Article
Date
Mar-2008
Author
Bjørge Tone
Cnattingius Sven
Lie Rolv Terje
Tretli Steinar
Engeland Anders
Author Affiliation
Section for Epidemiology and Medical Statistics, Department of Public Health and Primary Health Care, University of Bergen, N-5018 Bergen, Norway. tone.bjorge@isf.uib.no
Source
Cancer Epidemiol Biomarkers Prev. 2008 Mar;17(3):500-6
Date
Mar-2008
Language
English
Publication Type
Article
Keywords
Child
Child, Preschool
Cohort Studies
Congenital Abnormalities - classification - epidemiology
Family Health
Female
Humans
Incidence
Infant
Infant, Newborn
Male
Neoplasms - epidemiology
Norway - epidemiology
Registries
Risk assessment
Sweden - epidemiology
Abstract
BACKGROUND: Cancer and birth defects may share factors that influence risk. A malformation may involve physiologic changes or changes in lifestyle that might affect cancer risks. METHODS: In Norway and Sweden, the population-based medical birth and cancer registries were linked to identify subsequent cancer occurrence in children with birth defects and among their parents and siblings. Altogether, 5.2 million children and their families were included. The standardized incidence ratio (SIR) served as a measure of relative risk. RESULTS: There was an increased overall cancer risk in individuals with birth defects in the two countries [SIR, 1.7; 95% confidence interval (95% CI), 1.6-1.9], and the increased risk remained into early adulthood. Individuals with malformations in the nervous system were at increased risk of developing cancer in the brain/nervous system (Norway: SIR, 58; 95% CI, 41-80; Sweden: SIR, 8.3; 95% CI, 4.0-15), individuals with Down syndrome were at an increased risk of leukemia (Norway: SIR, 36; 95% CI, 26-48; Sweden: SIR, 36; 95% CI, 28-46), and there was an increased overall cancer risk for individuals with multiple birth defects (Norway: SIR, 5.5; 95% CI, 3.3-8.7; Sweden: SIR, 3.6; 95% CI, 2.2-5.4). There was no increased overall cancer risk among mothers (SIR, 1.0; 95% CI, 1.0-1.0), fathers (SIR, 1.0; 95% CI, 0.9-1.0), and siblings (SIR, 1.0; 95% CI, 0.9-1.1) of children with birth defects. CONCLUSIONS: We observed an increased overall cancer risk in individuals with birth defects. The highest risks were seen for individuals with malformations in the nervous system, Down syndrome, and multiple defects. No increased overall cancer risk was seen among their parents or siblings.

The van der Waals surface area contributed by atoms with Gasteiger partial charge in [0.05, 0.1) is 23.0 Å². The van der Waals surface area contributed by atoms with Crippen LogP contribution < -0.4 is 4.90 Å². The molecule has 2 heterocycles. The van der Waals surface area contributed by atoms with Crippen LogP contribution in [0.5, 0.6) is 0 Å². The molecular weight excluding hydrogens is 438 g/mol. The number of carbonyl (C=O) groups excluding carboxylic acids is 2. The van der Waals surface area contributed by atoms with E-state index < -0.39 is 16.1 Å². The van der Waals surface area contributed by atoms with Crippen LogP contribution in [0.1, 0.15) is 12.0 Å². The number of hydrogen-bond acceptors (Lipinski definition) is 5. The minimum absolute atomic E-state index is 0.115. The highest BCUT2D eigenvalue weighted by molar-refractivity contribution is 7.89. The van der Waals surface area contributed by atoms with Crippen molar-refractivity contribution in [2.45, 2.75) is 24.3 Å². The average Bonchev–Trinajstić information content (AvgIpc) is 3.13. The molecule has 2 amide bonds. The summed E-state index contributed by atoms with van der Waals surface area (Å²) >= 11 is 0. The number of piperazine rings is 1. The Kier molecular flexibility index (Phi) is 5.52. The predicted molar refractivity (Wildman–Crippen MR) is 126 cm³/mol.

PubMed ID
18296646 View in PubMed